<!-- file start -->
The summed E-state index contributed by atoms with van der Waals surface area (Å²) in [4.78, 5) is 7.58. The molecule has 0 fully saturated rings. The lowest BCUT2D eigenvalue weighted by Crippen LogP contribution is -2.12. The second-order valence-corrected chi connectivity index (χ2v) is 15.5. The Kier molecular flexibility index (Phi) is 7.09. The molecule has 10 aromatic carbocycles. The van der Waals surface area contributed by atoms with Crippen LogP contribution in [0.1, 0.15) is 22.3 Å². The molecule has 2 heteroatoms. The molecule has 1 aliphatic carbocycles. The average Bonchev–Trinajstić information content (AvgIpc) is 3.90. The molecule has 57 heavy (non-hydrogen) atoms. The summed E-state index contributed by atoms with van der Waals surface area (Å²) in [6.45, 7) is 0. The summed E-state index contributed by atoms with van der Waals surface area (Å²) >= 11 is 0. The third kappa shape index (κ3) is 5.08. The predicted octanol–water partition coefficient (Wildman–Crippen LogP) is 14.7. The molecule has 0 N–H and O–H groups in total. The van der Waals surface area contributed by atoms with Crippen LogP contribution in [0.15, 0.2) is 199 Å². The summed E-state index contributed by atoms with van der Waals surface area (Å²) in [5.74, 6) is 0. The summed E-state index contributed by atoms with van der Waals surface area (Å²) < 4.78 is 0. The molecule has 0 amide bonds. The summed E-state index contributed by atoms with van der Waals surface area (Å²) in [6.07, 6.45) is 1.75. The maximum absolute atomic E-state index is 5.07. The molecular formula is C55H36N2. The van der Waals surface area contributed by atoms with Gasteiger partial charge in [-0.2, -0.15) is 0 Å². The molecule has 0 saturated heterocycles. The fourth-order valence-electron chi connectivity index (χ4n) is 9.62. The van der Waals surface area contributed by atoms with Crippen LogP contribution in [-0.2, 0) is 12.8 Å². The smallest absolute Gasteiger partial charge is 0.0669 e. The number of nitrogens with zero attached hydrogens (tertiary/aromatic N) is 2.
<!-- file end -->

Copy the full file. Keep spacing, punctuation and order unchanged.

The summed E-state index contributed by atoms with van der Waals surface area (Å²) in [4.78, 5) is 7.58. The molecule has 0 fully saturated rings. The lowest BCUT2D eigenvalue weighted by Crippen LogP contribution is -2.12. The second-order valence-corrected chi connectivity index (χ2v) is 15.5. The Kier molecular flexibility index (Phi) is 7.09. The molecule has 10 aromatic carbocycles. The van der Waals surface area contributed by atoms with Crippen LogP contribution in [0.1, 0.15) is 22.3 Å². The molecule has 2 heteroatoms. The molecule has 1 aliphatic carbocycles. The average Bonchev–Trinajstić information content (AvgIpc) is 3.90. The molecule has 57 heavy (non-hydrogen) atoms. The summed E-state index contributed by atoms with van der Waals surface area (Å²) in [6.45, 7) is 0. The summed E-state index contributed by atoms with van der Waals surface area (Å²) >= 11 is 0. The third kappa shape index (κ3) is 5.08. The predicted octanol–water partition coefficient (Wildman–Crippen LogP) is 14.7. The molecule has 0 N–H and O–H groups in total. The van der Waals surface area contributed by atoms with Crippen LogP contribution in [0.15, 0.2) is 199 Å². The summed E-state index contributed by atoms with van der Waals surface area (Å²) in [5.74, 6) is 0. The summed E-state index contributed by atoms with van der Waals surface area (Å²) < 4.78 is 0. The molecule has 0 amide bonds. The summed E-state index contributed by atoms with van der Waals surface area (Å²) in [6.07, 6.45) is 1.75. The maximum absolute atomic E-state index is 5.07. The molecular formula is C55H36N2. The van der Waals surface area contributed by atoms with Gasteiger partial charge in [-0.2, -0.15) is 0 Å². The molecule has 0 saturated heterocycles. The fourth-order valence-electron chi connectivity index (χ4n) is 9.62. The van der Waals surface area contributed by atoms with Crippen LogP contribution in [-0.2, 0) is 12.8 Å². The smallest absolute Gasteiger partial charge is 0.0669 e. The number of nitrogens with zero attached hydrogens (tertiary/aromatic N) is 2.